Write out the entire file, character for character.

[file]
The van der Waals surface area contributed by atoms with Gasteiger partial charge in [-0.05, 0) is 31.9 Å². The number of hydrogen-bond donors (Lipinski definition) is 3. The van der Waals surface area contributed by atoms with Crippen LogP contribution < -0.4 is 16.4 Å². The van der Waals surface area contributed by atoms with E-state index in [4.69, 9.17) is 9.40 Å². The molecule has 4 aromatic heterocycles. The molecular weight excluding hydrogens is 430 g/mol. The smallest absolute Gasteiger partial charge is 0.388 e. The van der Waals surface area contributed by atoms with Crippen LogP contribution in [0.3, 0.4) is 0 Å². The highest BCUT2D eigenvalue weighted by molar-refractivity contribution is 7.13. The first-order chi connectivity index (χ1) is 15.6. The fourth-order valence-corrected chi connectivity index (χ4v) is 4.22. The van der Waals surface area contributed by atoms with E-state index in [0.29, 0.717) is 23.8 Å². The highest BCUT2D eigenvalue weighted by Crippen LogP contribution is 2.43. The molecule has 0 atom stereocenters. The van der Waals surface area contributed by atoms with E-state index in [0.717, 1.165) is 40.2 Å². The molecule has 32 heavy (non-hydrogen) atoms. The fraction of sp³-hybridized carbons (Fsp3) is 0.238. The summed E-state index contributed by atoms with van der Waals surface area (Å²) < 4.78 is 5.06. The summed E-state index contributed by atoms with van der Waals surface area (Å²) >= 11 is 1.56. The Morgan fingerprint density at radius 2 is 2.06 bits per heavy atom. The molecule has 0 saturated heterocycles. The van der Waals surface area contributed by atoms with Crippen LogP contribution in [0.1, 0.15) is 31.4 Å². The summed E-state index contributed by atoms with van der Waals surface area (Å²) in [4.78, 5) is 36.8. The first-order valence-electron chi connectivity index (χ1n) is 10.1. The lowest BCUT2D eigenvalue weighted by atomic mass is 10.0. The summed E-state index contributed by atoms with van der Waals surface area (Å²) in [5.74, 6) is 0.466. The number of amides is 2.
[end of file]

The van der Waals surface area contributed by atoms with Gasteiger partial charge in [-0.05, 0) is 31.9 Å². The number of hydrogen-bond donors (Lipinski definition) is 3. The van der Waals surface area contributed by atoms with Crippen LogP contribution < -0.4 is 16.4 Å². The van der Waals surface area contributed by atoms with E-state index in [4.69, 9.17) is 9.40 Å². The molecule has 4 aromatic heterocycles. The molecular weight excluding hydrogens is 430 g/mol. The smallest absolute Gasteiger partial charge is 0.388 e. The van der Waals surface area contributed by atoms with Crippen LogP contribution in [0.3, 0.4) is 0 Å². The highest BCUT2D eigenvalue weighted by molar-refractivity contribution is 7.13. The first-order chi connectivity index (χ1) is 15.6. The fourth-order valence-corrected chi connectivity index (χ4v) is 4.22. The van der Waals surface area contributed by atoms with E-state index in [0.29, 0.717) is 23.8 Å². The highest BCUT2D eigenvalue weighted by Crippen LogP contribution is 2.43. The molecule has 0 atom stereocenters. The van der Waals surface area contributed by atoms with E-state index in [0.717, 1.165) is 40.2 Å². The molecule has 32 heavy (non-hydrogen) atoms. The fraction of sp³-hybridized carbons (Fsp3) is 0.238. The summed E-state index contributed by atoms with van der Waals surface area (Å²) < 4.78 is 5.06. The summed E-state index contributed by atoms with van der Waals surface area (Å²) >= 11 is 1.56. The Morgan fingerprint density at radius 2 is 2.06 bits per heavy atom. The molecule has 0 saturated heterocycles. The van der Waals surface area contributed by atoms with Crippen LogP contribution in [0.1, 0.15) is 31.4 Å². The summed E-state index contributed by atoms with van der Waals surface area (Å²) in [4.78, 5) is 36.8. The first-order valence-electron chi connectivity index (χ1n) is 10.1. The lowest BCUT2D eigenvalue weighted by atomic mass is 10.0. The summed E-state index contributed by atoms with van der Waals surface area (Å²) in [5.74, 6) is 0.466. The number of amides is 2.